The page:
But what I guess makes this story quite different than any other birth I’ve personally attended or seen is the reverence with which every single person in that room treated the experience. It was like church in there, and for the hour and a half that I witnessed it, I just couldn’t believe it. It almost didn’t seem real. And as much as it was Katey’s experience and everything that she had hoped it would be, it’s what she gave to the rest of us that I won’t ever forget. Because we all had to come together, all four hundred and eighty of us, for her. We all gained something incredible from forming that community around her.

And the courage that she showed, the endurance, the sheer power of getting through contraction after contraction, I was just so inspired, so touched to be so close to something so primal and raw and vulnerable as she was during those hours, so thankful that she let me be a part of it. And I knew I would never be the same person after having witnessed it.

I got home about an hour later, my face a mess of tears and snot, and told Jon, “I can’t wait to give you what that birth just gave me.”


Part three, the final installment, coming soon. Right now I’ve got a cute baby who is giving all her smiles to Jon, and that’s just not at all fair.

  • I got to the end of this post and realized I had been holding my breath. I know exactly what you mean about the reverence and the experience–I was lucky enough to be with my sister through the labor of both of her daughters, and it was an amazing experience, both times.
    Your words take me right back there.

  • Helen

    I had the privilege of being present (and useful) at two home births. Miracles, really. It’s hard to describe to those who haven’t taken part, but those of us who’ve been there share a secret code.

  • Hagerdash

    Dear #72 Bohemian Lamb ~

    You are special and deserving, and I am so sorry that those people overlooked a wonderful employee because of their judgment. I judge too and may have felt tempted to do the same thing, but I will be very careful about this and take great care to ensure that I really evaluate my judgment and give people a chance because of what you shared. You are awesome.


  • First time commentor here. Thank you for sharing Katey’s story. I am so in awe of her pushing out her baby with Pitocin and all. I have had 3 babies with no drugs. The first two were in the hospital. I understand now, years later, why my midwife–who has witnessed thousands of births–thanked me afterwards for what I gave her. I remember a nurse crying tears of joy because she had never seen a natural birth.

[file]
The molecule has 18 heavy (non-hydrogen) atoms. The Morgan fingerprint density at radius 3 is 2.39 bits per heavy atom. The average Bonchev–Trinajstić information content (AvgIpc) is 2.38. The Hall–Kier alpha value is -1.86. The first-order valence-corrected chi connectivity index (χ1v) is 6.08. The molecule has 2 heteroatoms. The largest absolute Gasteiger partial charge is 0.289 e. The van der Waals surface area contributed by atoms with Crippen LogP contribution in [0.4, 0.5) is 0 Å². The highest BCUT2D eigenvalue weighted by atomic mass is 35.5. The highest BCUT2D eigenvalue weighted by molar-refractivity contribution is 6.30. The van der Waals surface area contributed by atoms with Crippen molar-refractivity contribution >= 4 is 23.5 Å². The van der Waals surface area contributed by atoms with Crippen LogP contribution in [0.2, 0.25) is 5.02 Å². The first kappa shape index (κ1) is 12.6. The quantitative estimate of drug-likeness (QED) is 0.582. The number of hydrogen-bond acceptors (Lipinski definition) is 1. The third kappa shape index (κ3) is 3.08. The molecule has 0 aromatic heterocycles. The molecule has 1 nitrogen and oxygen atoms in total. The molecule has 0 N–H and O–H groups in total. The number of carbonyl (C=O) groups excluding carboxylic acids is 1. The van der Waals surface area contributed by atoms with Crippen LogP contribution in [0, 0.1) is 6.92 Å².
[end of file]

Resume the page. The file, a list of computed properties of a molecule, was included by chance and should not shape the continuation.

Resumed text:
• By soon I hope you mean soon. Because I am 8 weeks from my due date, and you may be changing my mind about the epidural. And I am getting impatient in the way only an irritable pregnant woman can be.

  • Kristen Iness

    Loved this story, and my god that baby is beautiful.

  • I love reading this blog because of posts like this, where you give it to us straight up. I don’t think I encountered one pregnancy/childbirth book that really addressed all the crazy shit that can happen in labor.

    My wife’s labor didn’t go smoothly at all. You really never know with your first how things are going to progress. She labored for 23 hours, the last four spent in pushing. Though she never asked for medication, she finally needed an episiotimy and vacuum assist to help get our little boy out. It was a nightmare, and we’re still not totally over the trauma. You can read about it at

  • I quoted you on my blog because I don’t think anyone’s ever said it better.

    “There is nothing in life that you can really compare to the pain of labor, NOTHING, so the “idea” of your threshold for pain is as useless as a piece of shit.”

  • your sharing never disappoints. Young women like you & Katey give me hope for this worlds future.
    & I love the name Lily Blanche too.

  • First I laughed, then I cried. Beautiful.

  • Wow,
    Katey and Lily are beautiful.
    I laughed and I cried.

  • genevieve

    this may be one of your best posts EVER.
    can’t wait to hear part 3.

  • Katie

    That is absolutely one of the most amazing stories I’ve heard. Thank you to Katey for letting you share it. And thank you for writing it so beautifully.

    I have probably been scared of childbirth since I was old enough to know about it. And as scary as that story is, I think I can do it now.

    Thank you.

  • This is an amazing post. Thank you for sharing!

    Congratulations Katey, Lily is absolutely beautiful!

  • Amazing post Heather!
    Congrats Katey.. Lily is my favorite name 🙂 and she is absolutely gorgeous 🙂

  • ah, your writing makes me feel like i’m in your head experiencing everything you wrote. [hope i’m not too much of a bother while i’m there.]

    what a fantastic story about katey. welcome, lily blanche. you’re beautiful like your mama.

  • I bought the book. I read the book. I’m scared as hell, but also optimistic and excited. This is my 4th kid. Two of the three were… shall we say… nightmares. And now – I want to have/give that experience. Thanks for sharing.

  • At first I was a little disappointed that this wasn’t YOUR story, then I started tearing up and thought, damn she’s done it again! Thank you for sharing this experience and inspiring me to chose natural childbirth when the time comes!

  • Absolutely amazing! Never let that girl go. 🙂

  • I am so glad you were able to share this story. You told it beautifully… very inspiring, humbling, riveting….perfect.

    The baby is too cute. TOO CUTE. Hear me? You people are leaving burn out marks on the street with your cute babies.

    Nice work.

  • Jillian